When Standard & Poor’s publicized its downgrade of the U.S. credit rating, the response was as expected as it was tragic – endless finger pointing.
TheObamaadministration and U.S. Treasury Department blamed S&P, citing inaccurate accounting and hasty judgment.

MittRomney placed much blame on the president, citing poor leadership and faulty economic decisions.

Romney’s critiques were echoed by RickSantorum and MichelleBachmann, with the former citing an “epic failure” in presidential leadership and the latter calling for Treasury Secretary Timothy Geithner’s immediate resignation.

More broadly, Republican leaders (both mainstream and TeaParty varieties) blamed Democrats, citing excessive spending and refusal to make sufficient budgetary cuts.

Democratic leaders blamed Republicans (both mainstream and TeaParty varieties), citing a previous decade of unrestrained spending and refusal to cooperate with them to reach an agreement on budget cuts and tax increases.

While the downgrade has been shocking, the response has been anything but.

When a difficult or challenging situation arises, instead of coming together, instead of uniting to work for the common good, everyone – from the politicians to the pundits to the populace – plays the “blame game.”

It’s a classic “whodunit” plot arising from a tragic ideology that prizes power and position no matter the cost – even the good of the nation and its people.

It seems our nation’s leaders, in an effort to obtain or stay in office, would rather demonize one another instead of work together for the common good.

It’s an adult version of “king (or queen) of the mountain,” which our media and citizenry encourage leaders to play.

This in itself is tragic, but it’s made more so by considering what S&P said about its decision:

“The political brinksmanship of recent months highlights what we see as America’s governance and policymaking becoming less stable, less effective, and less predictable than what we previously believed. The statutory debt ceiling and the threat of default have become political bargaining chips in the debate over fiscal policy. Despite this year’s wide-ranging debate, in our view, the differences between political parties have proven to be extraordinarily difficult to bridge, and, as we see it, the resulting agreement fell well short of the comprehensive fiscal consolidation program that some proponents had envisaged until quite recently.”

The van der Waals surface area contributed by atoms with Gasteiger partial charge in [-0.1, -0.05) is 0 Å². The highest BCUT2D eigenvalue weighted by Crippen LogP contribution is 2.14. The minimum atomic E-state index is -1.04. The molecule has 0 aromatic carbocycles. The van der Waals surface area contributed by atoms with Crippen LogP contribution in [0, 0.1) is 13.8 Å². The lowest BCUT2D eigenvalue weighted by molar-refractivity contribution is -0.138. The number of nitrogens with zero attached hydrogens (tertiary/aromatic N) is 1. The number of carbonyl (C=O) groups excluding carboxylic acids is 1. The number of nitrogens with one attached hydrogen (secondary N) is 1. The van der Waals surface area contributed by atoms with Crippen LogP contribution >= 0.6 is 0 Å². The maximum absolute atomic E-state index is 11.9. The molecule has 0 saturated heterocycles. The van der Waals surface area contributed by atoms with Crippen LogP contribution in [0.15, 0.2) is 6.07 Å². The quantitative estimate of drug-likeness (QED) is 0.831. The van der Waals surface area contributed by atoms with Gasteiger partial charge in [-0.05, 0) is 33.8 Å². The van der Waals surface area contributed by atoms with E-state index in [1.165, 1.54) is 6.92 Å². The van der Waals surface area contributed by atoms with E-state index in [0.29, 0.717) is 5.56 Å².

In other words, a key reason for the downgrade had nothing to do with mathematics or debt-to-GDP ratio. Rather, it was the polarized political climate of Washington “as usual.”

The downgrade was the result of many factors, to be sure, but the fact that S&P cited the political environment reveals how broken our political system has become.

It’s so broken that the system and those enslaved to it cannot recognize the insanity of responding to a downgrade due in part to “political brinkmanship” with still more “political brinkmanship.”

Our leaders (and the constituents who encourage such behavior) have become so blinded by this Nietzchean “will to power” that they cannot recognize their own foolishness because only fools blinded by uninhibited ambition would continue on the path that brought them to this place.

On every coin and bill printed in the United States appears the Latin phrase E pluribus unum — “Out of many, one.”

Perhaps this simple yet profound statement still holds out hope for this nation – if it can find a way to move past partisan politics and come together for the common good of all people, both here and abroad.

It is time to stop blaming one another and finding scapegoats, and it is time to start accepting our present situation as our lot (regardless of who is responsible) so that we can begin looking for workable solutions.

It is time to focus on cooperation rather than criticism. We need people seeking solutions that benefit all, not sound bites that benefit upcoming election campaigns.

It’s time to address our national problems rather than using them as pawns to obtain power.

The question is: Do the American people and their leaders have the humility to repent of a destructive “will to power” and repent to a constructive “will to the common good”?

ZachDawes is co-pastor with his wife, Peyton, of First Baptist Church in Mount Gilead, N.C. He blogs at Scribblings.

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